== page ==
On a large flashing sign next to the highway, the Value Place hotel advertised rates of $699.99 a week, well above rates for its other hotels around the country. Some people living in campers said they pay RV park owners $800 a month to park and hook up to water and sewer. Classified ads in the local Shopper listed a furnished two-bedroom apartment for $2,200. A trailer with a queen bedroom listed for $1,650 a month.
Though some longtime residents are getting big mineral payments from the oil, others struggle to continue living there, even though wages are going up, too.
Gordon Weyrauch, manager of Williston Home & Lumber, said it's hard to keep good employees even at $16 an hour: "Seems like when you get somebody that's really good, there's always another company stealing them away."
A sign outside the local Wal-Mart advertises starting wages of $17 an hour.
Some desperate employers are acting as landlords.
The new Love's truck stop built a small yellow apartment building next-door for employees. The Williams County government erected an apartment building to offer new county workers an affordable place to live.
Long lines, frustration
Locals complain that daily life has changed, too. They can't run an errand quickly anymore. The area's small towns feel more like urban centers.
About 45 miles south of Williston, Watford City has a 2010 census population of 1,700, but local officials estimate it is serving 8,000 to 10,000, including trailers that have packed into RV parks. License plates traversing the town's main street range from California to Texas to New York. "When you walked in the grocery store, you used to know everybody," longtime resident Vonnie Johnsrud said.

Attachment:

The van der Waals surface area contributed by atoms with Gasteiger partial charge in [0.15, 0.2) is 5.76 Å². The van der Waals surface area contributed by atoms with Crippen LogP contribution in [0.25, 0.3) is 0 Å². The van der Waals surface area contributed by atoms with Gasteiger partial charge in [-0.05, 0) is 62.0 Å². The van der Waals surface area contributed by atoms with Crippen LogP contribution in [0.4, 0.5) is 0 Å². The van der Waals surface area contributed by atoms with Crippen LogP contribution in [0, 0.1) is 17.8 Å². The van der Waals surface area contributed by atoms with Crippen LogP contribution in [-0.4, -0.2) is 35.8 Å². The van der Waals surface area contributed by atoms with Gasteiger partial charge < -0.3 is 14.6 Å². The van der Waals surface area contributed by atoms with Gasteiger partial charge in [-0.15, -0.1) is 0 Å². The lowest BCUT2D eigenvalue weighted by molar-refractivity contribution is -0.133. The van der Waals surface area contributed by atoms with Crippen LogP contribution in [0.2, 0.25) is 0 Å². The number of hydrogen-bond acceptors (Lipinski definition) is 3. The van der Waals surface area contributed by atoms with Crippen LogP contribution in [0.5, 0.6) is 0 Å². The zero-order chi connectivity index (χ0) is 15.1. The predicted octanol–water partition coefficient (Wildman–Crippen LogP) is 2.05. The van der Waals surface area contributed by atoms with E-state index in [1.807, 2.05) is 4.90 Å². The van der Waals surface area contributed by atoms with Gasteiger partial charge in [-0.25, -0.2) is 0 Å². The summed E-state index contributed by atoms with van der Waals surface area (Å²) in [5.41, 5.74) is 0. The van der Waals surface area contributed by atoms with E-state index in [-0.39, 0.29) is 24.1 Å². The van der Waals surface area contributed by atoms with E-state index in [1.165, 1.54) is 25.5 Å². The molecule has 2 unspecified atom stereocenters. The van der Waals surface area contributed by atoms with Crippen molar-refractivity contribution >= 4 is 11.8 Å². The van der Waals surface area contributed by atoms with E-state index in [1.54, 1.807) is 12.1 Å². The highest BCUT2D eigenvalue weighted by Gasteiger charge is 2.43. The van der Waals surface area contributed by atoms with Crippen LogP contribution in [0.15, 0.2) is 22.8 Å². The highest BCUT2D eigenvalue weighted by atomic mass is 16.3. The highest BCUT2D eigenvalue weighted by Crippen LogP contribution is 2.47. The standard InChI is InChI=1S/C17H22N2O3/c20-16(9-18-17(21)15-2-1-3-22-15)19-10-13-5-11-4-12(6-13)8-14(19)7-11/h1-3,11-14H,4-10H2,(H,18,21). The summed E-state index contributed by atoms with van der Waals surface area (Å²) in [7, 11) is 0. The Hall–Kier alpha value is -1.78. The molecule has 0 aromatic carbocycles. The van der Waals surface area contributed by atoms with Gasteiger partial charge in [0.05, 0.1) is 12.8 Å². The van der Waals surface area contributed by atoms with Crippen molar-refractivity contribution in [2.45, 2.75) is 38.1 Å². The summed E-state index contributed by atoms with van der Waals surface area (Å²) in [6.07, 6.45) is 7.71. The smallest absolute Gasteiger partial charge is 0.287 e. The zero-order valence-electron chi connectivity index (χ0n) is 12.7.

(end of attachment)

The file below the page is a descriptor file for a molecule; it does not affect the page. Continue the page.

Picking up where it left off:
She stood in a slow-moving line at the post office last week to pick up mail-ordered blue jeans over her lunch break. "This is like road rage. Totally frustrating," she said, to the knowing nods of mostly strangers around her.
When she finally reached the front, her lunch break over, the clerk found another small package, but no jeans.
"I tracked it online. It's here," Johnsrud said, her voice spilling with anger.
"It's here, but it's not on the shelf. We haven't inventoried yet," came the helpless reply. "It's in a big box full of 200 other packages."
"I'm not gonna wait in line another hour tomorrow!" Johnsrud snipped before storming toward the door.
Paying a price
While towns are bustling, the lucrative life can be lonely.
Erik Morin, of Oscoda, Mich., sat in a Watford City laundromat on a day off recently, waiting for his clothes to dry and taking calls from his teenage children and wife.
Bankrupt after he was laid off from General Motors, he now works overtime six days a week and pays $600 a month to live in a sparse crew camp.
He had planned to stay a few months, but 1 1/2 years later, he's still there because "a hundred grand a year is kind of addictive."
But Morin, 34, knows he's paying a price. His 15-year-old daughter complained over the phone that her mom wouldn't let her go to a wrestling match. Then his wife called, asking him to talk to the girl. "I'm trying to mediate that from 1,500 miles away," he said.
"I'm watching my kids grow up in pictures," he said, adding that his family visited over the summer but didn't like it. "Every time I go home, it's sooo hard to come back."
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